There are some people who are still living in Pigford that have never been made whole. “And a lot of times when people talk about Pigford, they think that Pigford addressed all of the racial discrimination that Black farmers faced, but it was really for a finite period of time.”
Ducheneaux was the first Native American to lead the Farm Service Agency. Prior to being at the department, he served as the executive director of the Intertribal Agriculture Council, an advocacy group for Native American farmers. Indigenous farmers were also a part of their own lawsuit alleging discrimination against USDA and they have long been left out of programs despite having high direct loan acceptance rates.
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It is difficult to access programs because of a variety of barriers, including incorrect denials, cumbersome paperwork, and a lack of knowledge of what applicants could qualify for.
The program was stopped by about 12 lawsuits, including one from Texas, led by former President Donald Trump’s adviser Stephen Miller and current state Agriculture Commissioner Sid Miller. They said the program discriminated against them because they were white.
In an unusual move, the Justice Department let the deadline to appeal the injunctions that froze the program slide, opting to continue the court battle at the local level.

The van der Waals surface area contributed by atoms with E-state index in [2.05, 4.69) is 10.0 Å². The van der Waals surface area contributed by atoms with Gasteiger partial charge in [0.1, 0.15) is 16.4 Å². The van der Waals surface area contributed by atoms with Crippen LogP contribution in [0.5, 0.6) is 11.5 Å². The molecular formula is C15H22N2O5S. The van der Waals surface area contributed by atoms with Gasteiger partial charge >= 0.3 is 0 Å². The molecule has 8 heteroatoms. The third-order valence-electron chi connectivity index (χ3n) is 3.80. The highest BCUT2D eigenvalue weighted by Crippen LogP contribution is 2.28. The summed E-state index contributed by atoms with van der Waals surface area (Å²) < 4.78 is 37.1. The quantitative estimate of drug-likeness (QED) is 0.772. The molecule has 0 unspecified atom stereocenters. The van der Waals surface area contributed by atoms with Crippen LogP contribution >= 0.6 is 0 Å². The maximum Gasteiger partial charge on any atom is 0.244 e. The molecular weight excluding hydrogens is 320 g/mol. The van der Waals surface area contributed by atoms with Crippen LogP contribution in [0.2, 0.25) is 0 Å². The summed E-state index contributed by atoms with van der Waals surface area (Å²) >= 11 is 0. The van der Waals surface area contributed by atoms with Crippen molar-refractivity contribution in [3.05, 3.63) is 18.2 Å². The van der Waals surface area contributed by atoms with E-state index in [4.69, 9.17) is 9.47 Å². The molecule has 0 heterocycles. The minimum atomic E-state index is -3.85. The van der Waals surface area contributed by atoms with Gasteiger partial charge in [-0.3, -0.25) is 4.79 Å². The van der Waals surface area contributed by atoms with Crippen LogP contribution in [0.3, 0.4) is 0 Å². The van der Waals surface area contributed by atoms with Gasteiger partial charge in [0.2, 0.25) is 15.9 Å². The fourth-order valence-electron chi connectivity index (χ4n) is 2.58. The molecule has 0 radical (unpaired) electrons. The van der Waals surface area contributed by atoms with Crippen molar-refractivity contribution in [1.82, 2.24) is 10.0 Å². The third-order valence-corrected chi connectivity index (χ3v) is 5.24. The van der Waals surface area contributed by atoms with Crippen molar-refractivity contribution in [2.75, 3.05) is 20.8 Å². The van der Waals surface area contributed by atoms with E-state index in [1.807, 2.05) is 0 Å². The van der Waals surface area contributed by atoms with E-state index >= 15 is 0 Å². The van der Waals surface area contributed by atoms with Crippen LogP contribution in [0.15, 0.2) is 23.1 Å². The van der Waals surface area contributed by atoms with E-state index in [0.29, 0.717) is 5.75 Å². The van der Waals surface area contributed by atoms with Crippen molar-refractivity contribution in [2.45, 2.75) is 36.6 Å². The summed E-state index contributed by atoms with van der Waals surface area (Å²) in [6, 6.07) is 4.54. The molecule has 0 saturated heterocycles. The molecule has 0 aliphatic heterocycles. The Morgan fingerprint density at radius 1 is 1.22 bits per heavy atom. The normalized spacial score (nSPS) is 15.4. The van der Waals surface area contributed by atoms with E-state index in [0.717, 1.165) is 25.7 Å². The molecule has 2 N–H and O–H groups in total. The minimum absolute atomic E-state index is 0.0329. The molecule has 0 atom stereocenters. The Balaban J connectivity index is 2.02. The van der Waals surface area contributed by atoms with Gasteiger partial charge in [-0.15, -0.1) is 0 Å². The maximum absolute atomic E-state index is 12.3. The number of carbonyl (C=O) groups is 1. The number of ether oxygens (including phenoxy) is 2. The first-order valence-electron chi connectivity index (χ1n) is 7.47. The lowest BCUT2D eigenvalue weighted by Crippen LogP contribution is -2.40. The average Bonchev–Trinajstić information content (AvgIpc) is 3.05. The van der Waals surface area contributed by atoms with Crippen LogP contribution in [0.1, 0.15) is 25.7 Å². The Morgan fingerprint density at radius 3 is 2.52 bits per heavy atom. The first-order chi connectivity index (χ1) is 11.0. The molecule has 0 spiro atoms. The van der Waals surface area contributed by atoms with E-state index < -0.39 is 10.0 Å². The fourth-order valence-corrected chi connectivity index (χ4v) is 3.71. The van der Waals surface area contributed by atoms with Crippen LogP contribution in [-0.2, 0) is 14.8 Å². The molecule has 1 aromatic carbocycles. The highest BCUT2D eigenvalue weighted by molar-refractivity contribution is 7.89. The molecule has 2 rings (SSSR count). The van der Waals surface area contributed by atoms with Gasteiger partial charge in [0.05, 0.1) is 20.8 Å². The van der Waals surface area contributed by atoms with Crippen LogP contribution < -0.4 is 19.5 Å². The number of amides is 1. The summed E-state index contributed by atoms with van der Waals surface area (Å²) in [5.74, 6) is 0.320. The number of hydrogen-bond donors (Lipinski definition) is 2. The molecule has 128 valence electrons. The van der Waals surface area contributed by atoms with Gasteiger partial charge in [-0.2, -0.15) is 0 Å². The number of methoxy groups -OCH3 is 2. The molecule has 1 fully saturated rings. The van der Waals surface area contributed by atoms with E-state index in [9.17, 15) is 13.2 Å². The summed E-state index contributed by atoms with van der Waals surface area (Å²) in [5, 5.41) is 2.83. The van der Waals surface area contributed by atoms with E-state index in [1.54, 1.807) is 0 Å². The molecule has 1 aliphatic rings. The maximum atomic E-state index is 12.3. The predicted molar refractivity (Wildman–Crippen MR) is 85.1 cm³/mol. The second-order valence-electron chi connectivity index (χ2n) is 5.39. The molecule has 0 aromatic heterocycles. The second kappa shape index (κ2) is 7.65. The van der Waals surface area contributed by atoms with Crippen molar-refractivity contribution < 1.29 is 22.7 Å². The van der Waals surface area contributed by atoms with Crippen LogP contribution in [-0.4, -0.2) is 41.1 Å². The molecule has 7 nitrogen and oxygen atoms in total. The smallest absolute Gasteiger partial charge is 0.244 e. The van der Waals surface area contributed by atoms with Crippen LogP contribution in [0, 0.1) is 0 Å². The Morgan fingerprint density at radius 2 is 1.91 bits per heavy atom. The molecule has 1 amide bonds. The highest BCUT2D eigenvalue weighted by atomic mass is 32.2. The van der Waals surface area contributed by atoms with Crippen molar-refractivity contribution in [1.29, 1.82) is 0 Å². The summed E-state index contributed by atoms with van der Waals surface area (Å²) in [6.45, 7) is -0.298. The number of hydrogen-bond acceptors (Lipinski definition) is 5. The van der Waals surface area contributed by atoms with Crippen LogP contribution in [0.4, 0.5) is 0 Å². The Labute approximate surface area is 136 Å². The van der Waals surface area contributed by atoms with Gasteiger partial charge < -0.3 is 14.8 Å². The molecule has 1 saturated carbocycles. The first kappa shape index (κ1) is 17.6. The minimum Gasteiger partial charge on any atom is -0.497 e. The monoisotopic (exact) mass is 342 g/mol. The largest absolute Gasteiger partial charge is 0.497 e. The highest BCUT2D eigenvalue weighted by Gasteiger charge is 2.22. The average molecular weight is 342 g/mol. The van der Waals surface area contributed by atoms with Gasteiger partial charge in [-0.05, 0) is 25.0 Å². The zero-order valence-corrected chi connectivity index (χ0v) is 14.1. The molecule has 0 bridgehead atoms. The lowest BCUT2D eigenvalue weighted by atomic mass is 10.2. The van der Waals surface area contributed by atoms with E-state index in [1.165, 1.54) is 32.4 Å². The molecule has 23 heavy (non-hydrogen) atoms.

“The government vigorously defended this program in the courts but because of these injunctions, the $5 billion provided in ARPA remained frozen,” said Marissa Perry, press secretary at USDA. “This litigation would likely not have been resolved for a long time.”
For some farmers, that means complete cancellation. It means partial assistance, even though they were promised full cancellation one year ago.
The family Georgia farm has been run by the third generation for over a century, and Lucious is the heir to the throne. He joined the Pigford class action lawsuit against the USDA when he did not get a loan in time to purchase seeds and supplies.
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In 2010, Congress appropriated an additional $1.2 billion in a second round of payouts. Many did not receive them due to denials of claims and processing issues. Their credit and bottom line will be hurt for a long time due to their behind on payments and legal fees.
The way people are farming is changing. The loan system was designed for large, one-Crop farms, but other farms are challenging this system as well.
By and large, across the first two years of the Biden administration, Black and Asian-identifying farmers were the least successful in acquiring a direct loan, data shows.
In Minnesota, Hmong farmers may lease land but not have a written contract in place that would allow them to get loans, said Hang.
Farmers do not keep records or file taxes in a way that is suitable for the Farm Service Agency. There are no bilingual federal employees, documents and training materials.